How We Find The Ideal Trading Strategy For Different Market Regimes

Knowing how to trade in different Market Regimes is just as important, if not more so, than what to trade. So what is a Market Regime?

A Market Regime is a quantified method of organizing the characteristics of different trading environments. We have five:

    • Bull Volatile
    • Bull Quiet
    • Neutral
    • Bear Quiet
    • Bear Volatile

Each regime is a measurement of direction of travel of the underlying asset, Bullish, Bearish or Neutral.

And further organized by Volatile or Quiet.

This is measured with a tool called the System Quality Number (SQN) you can view a video about it here. The SQN measures the average % change from close to close of the previous 100 days and then square roots it. This is how we quantify bullish or bearish, if the change is positive on average for the past 100 trading days, that’s bullish and likewise bearish if negative. Then as the % change increases it becomes more volatile and decreases that’s less volatile. A nice quantified methodology to measure.

This methodology is trailing, so the SQN is a trailing indicator, and that’s important to note. The SQN isn’t there to be a holy grail super classified highly fragile high win rate indicator that will tell you when to buy the next 24% up move or to short a market meltdown.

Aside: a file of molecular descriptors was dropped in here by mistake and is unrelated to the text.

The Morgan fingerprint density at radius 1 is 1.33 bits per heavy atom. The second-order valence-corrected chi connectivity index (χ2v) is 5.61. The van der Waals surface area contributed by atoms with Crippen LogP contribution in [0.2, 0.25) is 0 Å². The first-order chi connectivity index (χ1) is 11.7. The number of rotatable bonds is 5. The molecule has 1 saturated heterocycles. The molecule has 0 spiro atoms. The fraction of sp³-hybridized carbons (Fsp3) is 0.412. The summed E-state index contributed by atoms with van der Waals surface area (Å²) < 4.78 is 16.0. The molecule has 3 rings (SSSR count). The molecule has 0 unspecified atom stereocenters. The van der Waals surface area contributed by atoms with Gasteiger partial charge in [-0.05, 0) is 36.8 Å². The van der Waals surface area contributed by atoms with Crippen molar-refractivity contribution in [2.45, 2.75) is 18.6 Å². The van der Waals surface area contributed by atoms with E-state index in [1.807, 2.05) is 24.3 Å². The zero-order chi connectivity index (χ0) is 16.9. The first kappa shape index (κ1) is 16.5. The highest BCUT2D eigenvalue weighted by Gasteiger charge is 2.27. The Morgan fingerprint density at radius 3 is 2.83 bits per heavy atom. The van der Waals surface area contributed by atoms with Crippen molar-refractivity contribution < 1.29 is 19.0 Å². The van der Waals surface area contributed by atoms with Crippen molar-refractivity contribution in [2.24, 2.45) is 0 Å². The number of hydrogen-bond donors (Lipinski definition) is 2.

Rather it’s more like a calendar. If you know that it’s January and you are in Montana, you are more likely to need a heavy coat, boots, hat, gloves and you can pretty much be guaranteed you won’t need a tank top and flip flops.

The SQN is similar because now we can quantitatively recognize the “season” we are in. Like a Calendar would suggest it’s winter and you know you are in Montana, the SQN is saying we are in Bear Volatile regime so let’s get the appropriate tools (attire in this analogy).

Let’s jump in to this week’s action.

SQN Indicator on daily S&P500 Chart

Looking at the S&P 500 index on April 6, 2020, this week’s market action is characteristic of the transition between Bear Volatile and Bear Quiet regimes. It gets tricky in here as optimism starts to kick in as we rally from the depths of hell back to where we are now.